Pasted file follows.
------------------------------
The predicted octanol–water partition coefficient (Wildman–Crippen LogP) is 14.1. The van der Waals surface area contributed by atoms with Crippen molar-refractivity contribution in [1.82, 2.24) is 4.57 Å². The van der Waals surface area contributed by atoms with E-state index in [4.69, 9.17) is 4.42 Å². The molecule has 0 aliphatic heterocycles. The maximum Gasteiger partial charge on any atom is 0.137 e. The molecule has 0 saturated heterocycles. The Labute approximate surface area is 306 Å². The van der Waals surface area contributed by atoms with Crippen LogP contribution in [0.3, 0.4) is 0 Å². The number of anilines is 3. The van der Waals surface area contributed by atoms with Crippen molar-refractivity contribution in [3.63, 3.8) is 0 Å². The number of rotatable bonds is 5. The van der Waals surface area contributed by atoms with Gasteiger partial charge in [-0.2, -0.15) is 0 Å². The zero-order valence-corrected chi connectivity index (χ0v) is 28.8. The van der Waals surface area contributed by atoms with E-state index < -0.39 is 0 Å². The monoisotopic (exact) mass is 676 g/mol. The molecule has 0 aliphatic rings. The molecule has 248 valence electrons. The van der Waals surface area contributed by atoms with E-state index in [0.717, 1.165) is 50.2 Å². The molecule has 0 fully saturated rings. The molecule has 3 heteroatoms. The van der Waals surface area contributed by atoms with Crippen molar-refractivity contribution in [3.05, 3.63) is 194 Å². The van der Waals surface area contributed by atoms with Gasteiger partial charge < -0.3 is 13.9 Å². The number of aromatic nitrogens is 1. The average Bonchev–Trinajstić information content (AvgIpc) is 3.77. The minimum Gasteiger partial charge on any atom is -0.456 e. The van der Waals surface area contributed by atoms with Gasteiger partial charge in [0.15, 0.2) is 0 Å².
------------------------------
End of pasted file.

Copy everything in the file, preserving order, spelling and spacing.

The predicted octanol–water partition coefficient (Wildman–Crippen LogP) is 14.1. The van der Waals surface area contributed by atoms with Crippen molar-refractivity contribution in [1.82, 2.24) is 4.57 Å². The van der Waals surface area contributed by atoms with E-state index in [4.69, 9.17) is 4.42 Å². The molecule has 0 aliphatic heterocycles. The maximum Gasteiger partial charge on any atom is 0.137 e. The molecule has 0 saturated heterocycles. The Labute approximate surface area is 306 Å². The van der Waals surface area contributed by atoms with Crippen LogP contribution in [0.3, 0.4) is 0 Å². The number of anilines is 3. The van der Waals surface area contributed by atoms with Crippen molar-refractivity contribution in [3.63, 3.8) is 0 Å². The number of rotatable bonds is 5. The van der Waals surface area contributed by atoms with Gasteiger partial charge in [-0.2, -0.15) is 0 Å². The zero-order valence-corrected chi connectivity index (χ0v) is 28.8. The van der Waals surface area contributed by atoms with E-state index < -0.39 is 0 Å². The monoisotopic (exact) mass is 676 g/mol. The molecule has 0 aliphatic rings. The molecule has 248 valence electrons. The van der Waals surface area contributed by atoms with E-state index in [0.717, 1.165) is 50.2 Å². The molecule has 0 fully saturated rings. The molecule has 3 heteroatoms. The van der Waals surface area contributed by atoms with Crippen molar-refractivity contribution in [3.05, 3.63) is 194 Å². The van der Waals surface area contributed by atoms with Gasteiger partial charge < -0.3 is 13.9 Å². The number of aromatic nitrogens is 1. The average Bonchev–Trinajstić information content (AvgIpc) is 3.77. The minimum Gasteiger partial charge on any atom is -0.456 e. The van der Waals surface area contributed by atoms with Gasteiger partial charge in [0.15, 0.2) is 0 Å².